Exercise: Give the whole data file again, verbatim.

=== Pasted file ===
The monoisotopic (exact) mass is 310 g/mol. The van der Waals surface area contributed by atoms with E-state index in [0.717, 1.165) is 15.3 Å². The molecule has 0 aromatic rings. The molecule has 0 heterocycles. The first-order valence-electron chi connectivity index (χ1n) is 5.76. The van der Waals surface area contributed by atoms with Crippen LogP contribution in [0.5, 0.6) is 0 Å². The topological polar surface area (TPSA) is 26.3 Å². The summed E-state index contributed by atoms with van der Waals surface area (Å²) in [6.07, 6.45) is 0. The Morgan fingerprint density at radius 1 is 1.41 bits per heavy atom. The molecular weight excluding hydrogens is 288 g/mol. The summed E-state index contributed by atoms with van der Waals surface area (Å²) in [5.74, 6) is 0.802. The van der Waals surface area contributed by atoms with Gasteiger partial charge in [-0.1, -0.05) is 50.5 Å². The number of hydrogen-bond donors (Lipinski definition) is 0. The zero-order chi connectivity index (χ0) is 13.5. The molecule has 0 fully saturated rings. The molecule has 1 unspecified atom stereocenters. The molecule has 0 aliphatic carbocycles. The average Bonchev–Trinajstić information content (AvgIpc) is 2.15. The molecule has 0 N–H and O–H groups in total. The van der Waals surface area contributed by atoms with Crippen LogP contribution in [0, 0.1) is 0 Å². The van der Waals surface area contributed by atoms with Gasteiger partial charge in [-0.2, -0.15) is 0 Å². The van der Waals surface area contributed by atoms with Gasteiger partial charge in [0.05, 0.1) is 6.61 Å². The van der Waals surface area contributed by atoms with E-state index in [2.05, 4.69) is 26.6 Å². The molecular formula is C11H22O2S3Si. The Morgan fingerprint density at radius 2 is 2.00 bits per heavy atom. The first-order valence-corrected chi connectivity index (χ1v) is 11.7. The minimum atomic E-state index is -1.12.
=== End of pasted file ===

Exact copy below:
The monoisotopic (exact) mass is 310 g/mol. The van der Waals surface area contributed by atoms with E-state index in [0.717, 1.165) is 15.3 Å². The molecule has 0 aromatic rings. The molecule has 0 heterocycles. The first-order valence-electron chi connectivity index (χ1n) is 5.76. The van der Waals surface area contributed by atoms with Crippen LogP contribution in [0.5, 0.6) is 0 Å². The topological polar surface area (TPSA) is 26.3 Å². The summed E-state index contributed by atoms with van der Waals surface area (Å²) in [6.07, 6.45) is 0. The Morgan fingerprint density at radius 1 is 1.41 bits per heavy atom. The molecular weight excluding hydrogens is 288 g/mol. The summed E-state index contributed by atoms with van der Waals surface area (Å²) in [5.74, 6) is 0.802. The van der Waals surface area contributed by atoms with Gasteiger partial charge in [-0.1, -0.05) is 50.5 Å². The number of hydrogen-bond donors (Lipinski definition) is 0. The zero-order chi connectivity index (χ0) is 13.5. The molecule has 0 fully saturated rings. The molecule has 1 unspecified atom stereocenters. The molecule has 0 aliphatic carbocycles. The average Bonchev–Trinajstić information content (AvgIpc) is 2.15. The molecule has 0 N–H and O–H groups in total. The van der Waals surface area contributed by atoms with Crippen LogP contribution in [0, 0.1) is 0 Å². The van der Waals surface area contributed by atoms with Gasteiger partial charge in [-0.2, -0.15) is 0 Å². The van der Waals surface area contributed by atoms with Gasteiger partial charge in [0.05, 0.1) is 6.61 Å². The van der Waals surface area contributed by atoms with E-state index in [2.05, 4.69) is 26.6 Å². The molecular formula is C11H22O2S3Si. The Morgan fingerprint density at radius 2 is 2.00 bits per heavy atom. The first-order valence-corrected chi connectivity index (χ1v) is 11.7. The minimum atomic E-state index is -1.12.